Important disclaimer: Our non force-feeding goose foie gras is obtained naturally when geese prepare their migration, which occurs only once in a year. It is a natural process depending on many different factors including weather conditions and cannot be forced. Therefore, we cannot commit to any effective delivery or delivery date.
Sousa & Labourdette is what happens when two men share the same two passions: the love of foie gras, and a deep respect for nature.
The story begins in 1812 when Eduardo’s Danish grandfather moved to Extremadura, then as now one of the wildest and remotest areas of Spain.
Wild geese often flew over the family farm, which lay just under the birds’ migration path. But Don Martín noticed something extraordinary: some of these geese touched down in his farm and stayed on, attracted by the area’s wetland habitat, its mild climate and rich food resources.
The Sousa family’s geese are not strictly wild, but wander freely around their 500ha property, thus retaining their instinct to gorge on acorns and grasses during the winter months. This means that the family are able to produce something as rare as it is remarkable – a foie gras that’s entirely natural, sustainable and cruelty-free.
For many years the Sousas produced foie gras only for domestic consumption, potting the fat goose livers as presents or as a special treat for the family. But when Eduardo took over the farm, he decided it was time to let the rest of the world into his secret.
Diego Labourdette belongs to a family with its roots in south-western France - the heartland of traditional foie gras production.
Diego, who has a PhD in Ecology, spent five years studying the migratory patterns of European birds and their autumn journey from the chilly North to the wetlands of Andalucía and Extremadura.
It was during his research that Diego met Eduardo, and was able to confirm the natural capacity of wild geese in Spain’s deep south to fatten up their livers in preparation for the long migration.
And so Sousa & Labourdette was born. Sharing their experience and “savoir faire”, the two business partners began to work on the ethical production of a unique foie gras. Their product is based on traditional French recipes but obtained from semi-wild geese raised on a free-range system, respecting the animals’ natural life-cycle.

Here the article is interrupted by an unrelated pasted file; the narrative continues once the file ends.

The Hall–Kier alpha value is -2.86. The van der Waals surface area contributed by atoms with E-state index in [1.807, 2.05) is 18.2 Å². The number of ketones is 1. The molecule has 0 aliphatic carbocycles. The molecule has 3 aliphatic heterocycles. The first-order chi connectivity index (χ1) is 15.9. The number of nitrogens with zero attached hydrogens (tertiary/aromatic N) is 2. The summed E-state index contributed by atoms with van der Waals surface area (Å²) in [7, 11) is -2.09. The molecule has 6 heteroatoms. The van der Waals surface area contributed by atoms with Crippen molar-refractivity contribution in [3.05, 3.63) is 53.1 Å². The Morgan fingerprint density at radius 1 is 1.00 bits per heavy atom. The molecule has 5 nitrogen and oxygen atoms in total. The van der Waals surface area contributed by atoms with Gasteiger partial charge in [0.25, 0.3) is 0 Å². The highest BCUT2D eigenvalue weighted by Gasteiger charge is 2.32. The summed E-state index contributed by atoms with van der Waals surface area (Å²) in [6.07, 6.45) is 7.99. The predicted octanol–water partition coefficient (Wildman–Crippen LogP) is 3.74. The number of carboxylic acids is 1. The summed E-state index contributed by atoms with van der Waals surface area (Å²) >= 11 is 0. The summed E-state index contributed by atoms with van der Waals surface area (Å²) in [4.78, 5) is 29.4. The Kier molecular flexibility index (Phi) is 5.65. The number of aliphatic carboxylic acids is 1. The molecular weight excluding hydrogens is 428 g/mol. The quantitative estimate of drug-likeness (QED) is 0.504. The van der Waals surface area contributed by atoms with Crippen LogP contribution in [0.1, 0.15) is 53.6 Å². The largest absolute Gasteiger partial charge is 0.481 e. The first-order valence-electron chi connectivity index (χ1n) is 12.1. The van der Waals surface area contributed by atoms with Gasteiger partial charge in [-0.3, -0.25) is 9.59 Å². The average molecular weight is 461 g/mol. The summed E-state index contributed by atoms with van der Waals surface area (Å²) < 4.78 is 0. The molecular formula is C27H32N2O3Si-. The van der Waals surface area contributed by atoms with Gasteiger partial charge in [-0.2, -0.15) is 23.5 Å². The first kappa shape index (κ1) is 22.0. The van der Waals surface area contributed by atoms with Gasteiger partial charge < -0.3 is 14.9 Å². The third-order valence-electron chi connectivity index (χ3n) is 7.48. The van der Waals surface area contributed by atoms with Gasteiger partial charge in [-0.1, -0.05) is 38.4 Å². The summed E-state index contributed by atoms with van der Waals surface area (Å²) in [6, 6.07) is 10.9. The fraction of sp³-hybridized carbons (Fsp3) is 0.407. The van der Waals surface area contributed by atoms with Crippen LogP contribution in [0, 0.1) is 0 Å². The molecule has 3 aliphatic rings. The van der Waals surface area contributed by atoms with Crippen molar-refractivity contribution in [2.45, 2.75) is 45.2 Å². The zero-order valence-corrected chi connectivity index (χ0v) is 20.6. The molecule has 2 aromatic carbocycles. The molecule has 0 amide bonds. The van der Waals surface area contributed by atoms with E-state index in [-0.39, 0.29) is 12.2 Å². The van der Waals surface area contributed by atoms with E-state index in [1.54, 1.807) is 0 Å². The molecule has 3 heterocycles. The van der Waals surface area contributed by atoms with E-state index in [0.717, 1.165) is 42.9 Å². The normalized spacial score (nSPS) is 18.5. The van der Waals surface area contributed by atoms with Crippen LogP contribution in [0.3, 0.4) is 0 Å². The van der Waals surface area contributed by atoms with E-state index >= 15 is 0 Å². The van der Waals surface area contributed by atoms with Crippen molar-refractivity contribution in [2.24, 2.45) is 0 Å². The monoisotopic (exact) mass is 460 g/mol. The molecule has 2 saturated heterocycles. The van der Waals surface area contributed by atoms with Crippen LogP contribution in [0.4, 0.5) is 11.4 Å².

Migratory geese have a natural capacity to create and store fat in their livers. This fat, in the form of lipids, is the fuel they need for their long journeys across the continent.
Ancient Egyptian inscriptions dating from 4500BC suggest that the inhabitants of the Nile Delta had observed this seasonal phenomenon, and that goose liver was already valued as a supreme delicacy. From the very beginning, then, foie gras in its true form was both natural and seasonal, as well as a superlative gastronomic product. Over the centuries, however, this connection to the natural world was broken. The Greeks and Romans began to imitate nature by force-feeding geese with figs to fatten their livers artificially, thereby disconnecting the animals from their natural migration cycles and extending the process throughout the year.
Sousa & Labourdette's philosophy is twofold: a return to the essence of foie gras, combined with a strong commitment to the welfare of the geese and their environment.
The Sousa family has always valued goose rearing as a sustainable and low-impact farming practice with a highly sought-after finished product. Their free-range geese are partly domesticated, but are visited annually by their wild cousins, thus renewing the gene pool and maintaining the feeding instincts of the established flock.
When autumn comes round the geese begin to feed intensively, gorging day and night, in preparation for a migration journey. The animals are captured during the night by dazzling them with powerful lights and foie gras is harvested.
Sousa & Labourdette's commitment to ethical farming has been rewarded with both the organic label and the quality seal of Spain's National Association of Ethical Food Producers (ANPAE), guaranteeing the producer's commitment to conservation and animal welfare.
The eternal question. Goose foie gras is generally considered to be a much more superior product, the original succulent treat. But nowadays duck is more easily available and much more affordable, since it is also easier to produce.